Dossier » Films and Finality

Game Over

How to Deal with the End of a Soap

by Silvia Grassi

If soap opera is a collective game, then what happens when the game is over?


Films and Finality - Game Over - How to Deal with the End of a Soap

 

 

Perhaps the most appropriate metaphor for soap-opera is to regard it as a form of collective game, in which viewers themselves are the major participants. (Buckingham, 1987: 204.

 

Soap operas are potentially endless, as demonstrated by some of the main examples of this genre such as Coronation Street—which has been broadcast since 1960—or Eastenders—on air since 1985. Soap operas do not have a linear structure typical of other series, with a beginning, a development of the plot, and an end. As Daniel Chandler argues, soaps “do not build up towards an ending or closure of meaning” (1994). What is important in soap operas is not what happens, but the effect that events have on the characters. According to Robert Allen, to emphasise what happens when in soaps (in semiotic terms, the syntagmatic dimension) is to underestimate the equal importance of who relates this to whom (the paradigmatic dimension) (1992: 112).

Modleski argues that this structural openness is what marks soap opera as a “feminine” narrative form:

 

Soap operas invest exquisite pleasure in central condition of a woman’s life: waiting ... soap operas do not end. Consequently, truth for women is seen to lie not 'at the end of expectation', but in expectation, not in the 'return to order', but in (familial) disorder. (1982: 88)

 

In “masculine” forms, she argues, pleasure in narrative focuses on closure, whilst soaps delay resolution and make anticipation an end in itself.

 

In direct contrast to the typical male narrative film, in which the climax functions to resolve difficulties, the 'mini-climaxes' of soap operas function to introduce difficulties and to complicate rather than simplify the characters’ lives. (1982: 107)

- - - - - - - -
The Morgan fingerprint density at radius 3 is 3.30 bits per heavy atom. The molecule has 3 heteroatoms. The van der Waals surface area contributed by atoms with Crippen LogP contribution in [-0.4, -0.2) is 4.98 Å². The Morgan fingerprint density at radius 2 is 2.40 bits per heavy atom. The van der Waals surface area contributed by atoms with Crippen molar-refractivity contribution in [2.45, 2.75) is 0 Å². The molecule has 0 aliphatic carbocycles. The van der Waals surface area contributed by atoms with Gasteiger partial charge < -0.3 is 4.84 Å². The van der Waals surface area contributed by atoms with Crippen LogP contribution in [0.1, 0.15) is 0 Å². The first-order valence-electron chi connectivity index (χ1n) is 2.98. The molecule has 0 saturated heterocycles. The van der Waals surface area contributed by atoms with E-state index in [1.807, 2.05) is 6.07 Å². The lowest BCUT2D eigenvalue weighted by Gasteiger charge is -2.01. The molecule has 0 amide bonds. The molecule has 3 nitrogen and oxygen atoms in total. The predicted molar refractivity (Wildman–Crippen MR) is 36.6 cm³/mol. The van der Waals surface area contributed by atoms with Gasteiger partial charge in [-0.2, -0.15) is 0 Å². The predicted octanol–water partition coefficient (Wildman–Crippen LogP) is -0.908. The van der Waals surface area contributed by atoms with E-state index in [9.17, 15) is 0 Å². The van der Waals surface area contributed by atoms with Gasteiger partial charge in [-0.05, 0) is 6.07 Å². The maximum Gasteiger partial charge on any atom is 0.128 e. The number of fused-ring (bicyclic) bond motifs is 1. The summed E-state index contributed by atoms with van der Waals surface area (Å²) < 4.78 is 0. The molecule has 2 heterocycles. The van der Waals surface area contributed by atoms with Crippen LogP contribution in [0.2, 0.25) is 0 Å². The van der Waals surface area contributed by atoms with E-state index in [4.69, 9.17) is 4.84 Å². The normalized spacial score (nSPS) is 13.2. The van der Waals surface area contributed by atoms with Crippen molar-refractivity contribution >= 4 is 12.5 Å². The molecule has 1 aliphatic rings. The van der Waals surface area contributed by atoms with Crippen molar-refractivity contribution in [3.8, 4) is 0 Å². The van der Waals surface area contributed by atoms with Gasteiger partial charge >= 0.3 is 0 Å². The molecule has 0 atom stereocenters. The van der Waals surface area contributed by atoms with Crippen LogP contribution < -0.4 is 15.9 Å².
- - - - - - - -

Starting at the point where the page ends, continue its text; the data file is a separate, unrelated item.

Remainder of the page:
Anthony Easthope also argues that “masculine” narrative forms avoid indeterminacy to arrive at a closure and a resolution: dialogue in masculine narratives serves the purpose of explaining, clarifying and simplifying the plot, whereas in soaps dialogue blurs and delays.

What characterises soap opera is also the lack of a privileged moral perspective and the presence of multiple narrative lines that constitute a non-linear plot. According to Chandler, this narrative structure invites viewers to interpret events from the perspective of characters similar to themselves and to form their own judgments (1994). It is from this perspective that Buckingham defines soap opera as a collective game, stressing the importance of viewers’ participation in interpretation and in the construction of meaning.

 

The programme itself provides a basis for the game, but viewers are constantly extending and redefining it. Far from being simply manipulated, they know they are playing a game, and derive considerable pleasure from crossing the boundaries between fiction and reality. (1987: 204)

 

Thus, what happens when this game ends? Soap operas usually have a faithful and devoted audience. Therefore, not only does the end of a soap imply a problem for viewers but also for the channel which has been broadcasting it. In this article, I will analyse the strategies put in place by Catalan television to end two of its most successful soap operas—El cor de la ciutat and Ventdelplà—and viewers’ reactions to these finales.

El cor de la ciutat was an afternoon daily soap broadcast from 11 September 2000 until 23 December 2009 with a total of 1906 episodes, whereas Ventdelplà was a weekly series broadcast from 15 February 2005 until 17 October 2010 with a total of 365 episodes. The former was a series about the inhabitants of Sant Andreu, a working class district of Barcelona. The latter was the story of a woman who escapes from her abusive husband and takes refuge in Ventdelplà, a small country town in Empurdà, in the north of Catalonia.

Both these series made active use of the Internet, giving viewers the chance to participate through on-line forums and blogs, but also via games, quizzes, and spaces for people to propose ideas for scripts. Moreover, interviews and podcasts about the making of the episodes and “secrets” behind the series were regularly uploaded to the websites attached to the programmes. In fact, the Internet has influenced and even redefined the definition of soap opera as a collective game: not only can viewers “play” with their favourite soap but they can produce their own material (videos, comments, etc) and share it with other viewers, distant in space but “connected […] by the tenuous strands of the Internet” (Raymond, 1998: 1).